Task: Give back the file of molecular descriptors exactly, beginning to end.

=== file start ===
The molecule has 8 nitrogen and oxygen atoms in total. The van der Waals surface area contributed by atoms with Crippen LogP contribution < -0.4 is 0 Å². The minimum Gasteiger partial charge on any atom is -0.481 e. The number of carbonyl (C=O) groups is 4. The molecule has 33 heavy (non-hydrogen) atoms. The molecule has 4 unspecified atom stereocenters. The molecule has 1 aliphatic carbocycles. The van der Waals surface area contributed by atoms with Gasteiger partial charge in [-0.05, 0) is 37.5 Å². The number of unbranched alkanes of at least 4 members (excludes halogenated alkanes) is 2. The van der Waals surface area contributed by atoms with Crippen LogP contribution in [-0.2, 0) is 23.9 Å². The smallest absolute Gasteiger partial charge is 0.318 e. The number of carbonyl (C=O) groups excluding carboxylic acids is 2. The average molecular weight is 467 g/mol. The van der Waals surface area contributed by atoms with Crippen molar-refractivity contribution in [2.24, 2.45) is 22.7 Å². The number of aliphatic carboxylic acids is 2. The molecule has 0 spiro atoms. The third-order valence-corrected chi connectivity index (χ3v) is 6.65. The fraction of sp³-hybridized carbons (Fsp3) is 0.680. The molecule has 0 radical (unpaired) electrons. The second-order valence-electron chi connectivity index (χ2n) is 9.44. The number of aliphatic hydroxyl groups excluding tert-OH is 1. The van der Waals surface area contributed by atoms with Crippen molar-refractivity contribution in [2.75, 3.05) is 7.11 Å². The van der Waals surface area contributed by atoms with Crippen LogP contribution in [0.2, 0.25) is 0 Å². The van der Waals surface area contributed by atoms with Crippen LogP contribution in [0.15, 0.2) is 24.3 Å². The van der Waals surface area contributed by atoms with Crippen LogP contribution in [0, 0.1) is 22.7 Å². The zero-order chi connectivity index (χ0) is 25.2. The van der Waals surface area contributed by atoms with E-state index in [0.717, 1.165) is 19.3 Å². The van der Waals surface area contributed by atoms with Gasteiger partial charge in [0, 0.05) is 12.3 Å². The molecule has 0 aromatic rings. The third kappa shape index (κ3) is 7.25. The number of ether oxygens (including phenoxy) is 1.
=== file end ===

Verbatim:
The molecule has 8 nitrogen and oxygen atoms in total. The van der Waals surface area contributed by atoms with Crippen LogP contribution < -0.4 is 0 Å². The minimum Gasteiger partial charge on any atom is -0.481 e. The number of carbonyl (C=O) groups is 4. The molecule has 33 heavy (non-hydrogen) atoms. The molecule has 4 unspecified atom stereocenters. The molecule has 1 aliphatic carbocycles. The van der Waals surface area contributed by atoms with Gasteiger partial charge in [-0.05, 0) is 37.5 Å². The number of unbranched alkanes of at least 4 members (excludes halogenated alkanes) is 2. The van der Waals surface area contributed by atoms with Crippen LogP contribution in [-0.2, 0) is 23.9 Å². The smallest absolute Gasteiger partial charge is 0.318 e. The number of carbonyl (C=O) groups excluding carboxylic acids is 2. The average molecular weight is 467 g/mol. The van der Waals surface area contributed by atoms with Crippen molar-refractivity contribution in [2.24, 2.45) is 22.7 Å². The number of aliphatic carboxylic acids is 2. The molecule has 0 spiro atoms. The third-order valence-corrected chi connectivity index (χ3v) is 6.65. The fraction of sp³-hybridized carbons (Fsp3) is 0.680. The molecule has 0 radical (unpaired) electrons. The second-order valence-electron chi connectivity index (χ2n) is 9.44. The number of aliphatic hydroxyl groups excluding tert-OH is 1. The van der Waals surface area contributed by atoms with Crippen molar-refractivity contribution in [2.75, 3.05) is 7.11 Å². The van der Waals surface area contributed by atoms with Crippen LogP contribution in [0.2, 0.25) is 0 Å². The van der Waals surface area contributed by atoms with Crippen LogP contribution in [0.15, 0.2) is 24.3 Å². The van der Waals surface area contributed by atoms with Crippen LogP contribution in [0, 0.1) is 22.7 Å². The zero-order chi connectivity index (χ0) is 25.2. The van der Waals surface area contributed by atoms with E-state index in [0.717, 1.165) is 19.3 Å². The van der Waals surface area contributed by atoms with Gasteiger partial charge in [0, 0.05) is 12.3 Å². The molecule has 0 aromatic rings. The third kappa shape index (κ3) is 7.25. The number of ether oxygens (including phenoxy) is 1.